The Impact of Rachael Blackmore on horseracing

April 14, 2022
Nicola McKelvey

Ok so she didn’t make it two years in a row at the Grand National but that still doesn’t take away from what has been an amazing 12 months for Rachael Blackmore.

Her Gold Cup win at Cheltenham unsurprisingly made headline news, turning the public’s attention away from recent scandals and allegations of bullying in the world of horseracing and making us focus on the success of a female in a typically male environment. Racing fans must be delighted.

But apart from a bit of positive PR, what impact will Rachael’s wins actually have on attracting more women into the sport?

Public interest

Let’s start with viewing figures. This year’s Grand National attracted a peak audience of 7.5 million people which was down on the 8.8 million who watched Blackmore’s win in 2021. However, the audience share was higher this year, 39% compared to 32% last year.

While it’s a downward trend for the Grand National’s viewing figures, the racing audience for the Cheltenham Festival was the ‘highest for over ten years’. ITV reported 1.6 million people watched Rachael’s win which equated to a 19% audience share. The race was also broadcast in the US for the first time. However there is no breakdown of the demographics of those viewers. With the same number of people watching Tiger Roll’s last race in the Cross Country Chase, it could just be that racing overall has become more popular, rather than it having anything to do with a female jockey.

The good thing is Blackmore’s win was described as making history and got widespread pick-up across the media. Research from the Women’s Sport Trust in 2021 showed that Rachael received a total of 36 mentions on UK TV news outlets in the week following the Cheltenham Gold Cup race (19/03-26/03), 9 more than Jack Kennedy, despite him being the winning Gold Cup jockey. It also shows that after her Grand National win, she got more mentions in the news for that win than Kennedy got for his Gold Cup win (47 mentions vs 27 mentions).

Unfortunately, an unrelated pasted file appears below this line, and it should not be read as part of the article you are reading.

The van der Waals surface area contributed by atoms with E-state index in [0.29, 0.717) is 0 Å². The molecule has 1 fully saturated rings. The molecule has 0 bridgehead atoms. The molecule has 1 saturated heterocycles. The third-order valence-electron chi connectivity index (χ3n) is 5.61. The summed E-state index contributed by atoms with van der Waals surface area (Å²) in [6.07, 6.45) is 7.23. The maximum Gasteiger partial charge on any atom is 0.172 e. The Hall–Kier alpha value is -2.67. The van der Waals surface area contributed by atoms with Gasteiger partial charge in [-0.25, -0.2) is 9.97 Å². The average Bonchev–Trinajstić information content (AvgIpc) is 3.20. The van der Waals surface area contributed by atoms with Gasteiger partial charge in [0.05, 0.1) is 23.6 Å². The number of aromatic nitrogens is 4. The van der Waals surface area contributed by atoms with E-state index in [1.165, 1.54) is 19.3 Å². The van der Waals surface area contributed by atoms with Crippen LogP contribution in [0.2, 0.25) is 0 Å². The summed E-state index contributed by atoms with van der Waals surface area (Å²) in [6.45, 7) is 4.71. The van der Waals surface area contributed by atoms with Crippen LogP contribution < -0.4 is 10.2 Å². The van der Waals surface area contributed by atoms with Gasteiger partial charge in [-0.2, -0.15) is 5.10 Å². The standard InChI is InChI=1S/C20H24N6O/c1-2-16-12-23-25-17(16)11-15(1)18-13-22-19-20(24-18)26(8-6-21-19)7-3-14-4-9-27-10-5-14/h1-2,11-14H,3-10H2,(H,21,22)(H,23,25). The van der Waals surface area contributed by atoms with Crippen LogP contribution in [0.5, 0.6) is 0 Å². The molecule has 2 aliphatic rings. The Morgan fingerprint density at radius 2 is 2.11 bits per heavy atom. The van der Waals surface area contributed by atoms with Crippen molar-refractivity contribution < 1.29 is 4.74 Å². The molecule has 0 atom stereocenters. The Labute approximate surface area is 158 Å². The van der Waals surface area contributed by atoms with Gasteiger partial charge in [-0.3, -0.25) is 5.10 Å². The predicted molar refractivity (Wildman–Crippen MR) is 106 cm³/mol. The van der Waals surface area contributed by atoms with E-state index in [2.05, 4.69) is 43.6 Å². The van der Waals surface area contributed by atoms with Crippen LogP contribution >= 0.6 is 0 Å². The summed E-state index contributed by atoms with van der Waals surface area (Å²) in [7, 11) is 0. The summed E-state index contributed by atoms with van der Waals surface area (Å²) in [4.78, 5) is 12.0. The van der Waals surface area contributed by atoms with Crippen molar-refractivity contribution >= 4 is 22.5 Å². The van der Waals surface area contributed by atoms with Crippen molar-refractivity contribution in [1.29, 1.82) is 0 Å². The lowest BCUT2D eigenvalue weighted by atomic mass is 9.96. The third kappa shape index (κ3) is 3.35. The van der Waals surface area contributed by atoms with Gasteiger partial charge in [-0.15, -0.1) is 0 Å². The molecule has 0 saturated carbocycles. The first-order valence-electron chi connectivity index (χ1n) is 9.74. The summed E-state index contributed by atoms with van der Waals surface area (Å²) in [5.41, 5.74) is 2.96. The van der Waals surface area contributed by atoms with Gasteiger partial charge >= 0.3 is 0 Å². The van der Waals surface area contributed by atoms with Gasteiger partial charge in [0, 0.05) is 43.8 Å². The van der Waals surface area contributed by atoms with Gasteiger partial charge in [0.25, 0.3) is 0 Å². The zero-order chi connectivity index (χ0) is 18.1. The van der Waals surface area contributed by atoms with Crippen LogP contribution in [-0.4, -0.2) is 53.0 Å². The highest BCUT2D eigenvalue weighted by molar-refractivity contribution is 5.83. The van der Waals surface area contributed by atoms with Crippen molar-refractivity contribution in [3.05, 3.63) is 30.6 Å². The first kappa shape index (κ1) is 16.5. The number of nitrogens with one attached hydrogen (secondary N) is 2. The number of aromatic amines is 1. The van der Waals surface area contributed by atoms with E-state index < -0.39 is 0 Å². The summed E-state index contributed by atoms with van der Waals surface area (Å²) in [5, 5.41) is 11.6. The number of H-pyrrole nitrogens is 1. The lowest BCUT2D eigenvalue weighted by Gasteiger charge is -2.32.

Sponsor activity

If we focus on Cheltenham, this year was the first time Boodles sponsored the Gold Cup. They’re not new to the world of horseracing, having been a sponsor of Cheltenham since 2014. But they must have jumped for joy when she won. However apart from an image from before the event, I haven’t seen anything else from Boodles which feels like a missed opportunity.

(Image courtesy of Boodles)

PaddyPower, another sponsor, referenced Rachael in their pre-Cheltenham video they shared on their social channels and then again after her win, as a response to GB News announcing her as their favourite Briton. It would have been nice to see them do something else as a response to this historic win.

(Image courtesy of Talksport)

The future

According to GB Racing, wins by female jockeys increased by 76% between 2015 and 2019 and women now make up almost a quarter of all riders across flat and jump racing. So we know that more women are competing and winning.

Lucy Turner, who won the Amateur Jockeys’ Handicap Chase on Venetia Williams’ horse Chambard, has said she’s been inspired to turn professional by Rachael’s feats.

It’s not just about the jockeys. Trainer Venetia Williams has, according to reports, had her best season for years. Then there are organisations like Women in Racing which exist to develop the profile of women across the horse racing industry, including media, training yards and associated sectors.

Going forward, I think more brands will be looking at horse racing now as a partnership opportunity, I believe more girls will see being a jockey as a potential professional career option and I hope more women will watch it on TV and engage with those female jockeys to help grow their profiles.

It’s worth remembering that women have only been allowed to ride professionally in the last 50 years. I hope it won’t be another 50 years until we have another female winner at the Grand National or Gold Cup.

Image courtesy of Charlie Boss on LinkedIn


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